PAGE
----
Improved Bucs easing into postseason

Darin GanttDecember 28, 2007 

CHARLOTTE -- Sure Tampa Bay's going to ease into the postseason.

But the Buccaners have earned the right.

After finding stability at quarterback and improving what had always been a good defense, the Bucs are cruising heading into Sunday's regular-season finale against the Panthers, having already clinched the NFC South Division.

Tampa Bay coach Jon Gruden said Jeff Garcia might not play much, if at all, this week, but the veteran quarterback has given them confidence in a position they had mostly questions about.

"It's easy to say what he has meant," Gruden said. "He has come in here and given us stability at a position where you have to have consistent, quality play from to compete and to win. He has made a lot of plays, not only athletically and with his experience, but he has made a lot of creative plays, as well. He has avoided the rush and made some great audibles, he has protected the football and he has really competed for us.

"He has sent some life through the football team and certainly through our offense. He is one of the reasons we have been able to compete week-in and week-out."

The Bucs struggled last year, ranking 31st in scoring offense while passing the reins from Chris Simms to Bruce Gradkowski to Tim Rattay, a group that combined for a 66.2 passer rating and more interceptions (18) than touchdowns (14).

This year, Garcia's the sixth-highest rated passer in the league (94.6), with 26 touchdowns against just 15 picks.

But on the other side of the ball, the picks and the turnovers are coming more often, as well, with 33 takeaways compared to last year's 20, giving the offense many more opportunities.

The Bucs brought in a number of new players for their defense, speed guys such as linebacker Cato June, and first-round defensive end Gaines Adams, along with veteran defensive end Kevin Carter.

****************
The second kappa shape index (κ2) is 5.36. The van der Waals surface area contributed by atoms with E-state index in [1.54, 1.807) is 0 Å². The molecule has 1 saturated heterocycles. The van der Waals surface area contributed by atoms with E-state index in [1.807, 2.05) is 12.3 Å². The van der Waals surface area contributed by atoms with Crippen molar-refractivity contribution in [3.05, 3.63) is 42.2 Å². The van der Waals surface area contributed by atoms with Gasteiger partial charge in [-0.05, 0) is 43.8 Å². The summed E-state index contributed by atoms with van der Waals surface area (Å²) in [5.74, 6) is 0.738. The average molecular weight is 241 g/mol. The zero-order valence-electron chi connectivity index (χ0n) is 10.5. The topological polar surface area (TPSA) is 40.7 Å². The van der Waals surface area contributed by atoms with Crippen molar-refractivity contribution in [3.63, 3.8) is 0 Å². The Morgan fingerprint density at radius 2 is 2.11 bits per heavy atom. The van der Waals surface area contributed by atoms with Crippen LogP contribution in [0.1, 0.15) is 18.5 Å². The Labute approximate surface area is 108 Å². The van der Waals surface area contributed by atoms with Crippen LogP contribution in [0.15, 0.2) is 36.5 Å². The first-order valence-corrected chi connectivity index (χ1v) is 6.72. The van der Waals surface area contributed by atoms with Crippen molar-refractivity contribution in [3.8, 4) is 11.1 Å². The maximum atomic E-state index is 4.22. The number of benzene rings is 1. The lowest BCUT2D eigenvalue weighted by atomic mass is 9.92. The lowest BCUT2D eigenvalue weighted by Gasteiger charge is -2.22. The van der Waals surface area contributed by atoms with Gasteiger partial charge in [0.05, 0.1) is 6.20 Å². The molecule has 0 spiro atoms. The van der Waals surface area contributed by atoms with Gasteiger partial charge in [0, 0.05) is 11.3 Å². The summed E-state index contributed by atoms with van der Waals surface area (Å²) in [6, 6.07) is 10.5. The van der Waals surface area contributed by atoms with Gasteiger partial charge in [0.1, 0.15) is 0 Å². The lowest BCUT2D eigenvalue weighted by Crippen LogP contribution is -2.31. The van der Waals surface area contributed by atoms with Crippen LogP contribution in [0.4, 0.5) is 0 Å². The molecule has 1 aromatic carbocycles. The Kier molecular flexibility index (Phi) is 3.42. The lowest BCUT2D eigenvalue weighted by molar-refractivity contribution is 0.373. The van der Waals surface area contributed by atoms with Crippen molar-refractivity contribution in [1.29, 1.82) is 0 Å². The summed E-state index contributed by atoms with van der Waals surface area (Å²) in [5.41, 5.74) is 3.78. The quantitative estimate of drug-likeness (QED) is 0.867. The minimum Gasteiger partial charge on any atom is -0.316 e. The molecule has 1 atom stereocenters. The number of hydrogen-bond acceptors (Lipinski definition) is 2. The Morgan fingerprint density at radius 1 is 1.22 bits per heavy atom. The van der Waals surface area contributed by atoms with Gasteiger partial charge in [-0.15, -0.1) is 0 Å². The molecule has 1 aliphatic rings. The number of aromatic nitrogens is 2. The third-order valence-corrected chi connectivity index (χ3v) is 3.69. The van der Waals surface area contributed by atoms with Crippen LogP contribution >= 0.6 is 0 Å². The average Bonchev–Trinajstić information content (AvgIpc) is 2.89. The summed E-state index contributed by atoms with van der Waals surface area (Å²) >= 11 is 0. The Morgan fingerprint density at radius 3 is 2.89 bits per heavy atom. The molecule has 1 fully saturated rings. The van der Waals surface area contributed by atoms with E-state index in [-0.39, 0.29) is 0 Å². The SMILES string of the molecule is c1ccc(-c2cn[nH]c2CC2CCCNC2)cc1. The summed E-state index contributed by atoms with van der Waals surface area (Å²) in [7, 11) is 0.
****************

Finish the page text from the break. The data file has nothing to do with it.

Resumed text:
"First, it's been the consistent play throughout our football team that has really helped us in terms of not turning the ball over and defensively getting more turnovers," veteran linebacker Derrick Brooks said. "The depth of our football team is a lot greater this year than past years. Guys have gotten hurt and other gentlemen have stepped in and done well. I attribute those things to us turning our season around."

• NOT AS HOT? Brooks said that the game meaning nothing doesn't diminish a rivalry that has reached epic proportions.

Panthers defensive tackle Kris Jenkins once said it was like the "Crips and the Bloods," referring to the respective blue and red uniforms, and Brooks said the losses don't change that.

"Our team being in the playoffs, and Carolina being out doesn't take any mustard off of the hot dog," Brooks said. "We are franchises that have, in my opinion, one of the fiercest rivalries since we aligned divisions. It is always good football. Despite the records, we are going to play each other tough. That is always reiterated here from our standpoint.

"This is as good as it is going to get in terms of intensity, physicality and respect."

• EXTRA POINTS: Injured quarterback Brett Basanez was doing some throwing on the side Friday as he recovers from wrist surgery.

He was injured in the preseason, starting the quarterback follies for the Panthers this year, and is expected to be part of the mix next season.

They had an unexpected visitor, as well, as former defensive end Al Wallace dropped by. He signed with Buffalo after the Panthers didn't offer to bring him back, but spent the year on injured reserve after a preseason shoulder problem.

The Panthers listed safety Chris Harris (neck) as doubtful for Sunday, but put quarterback Vinny Testaverde (age) and tackle Jordan Gross (ankle) as probable.

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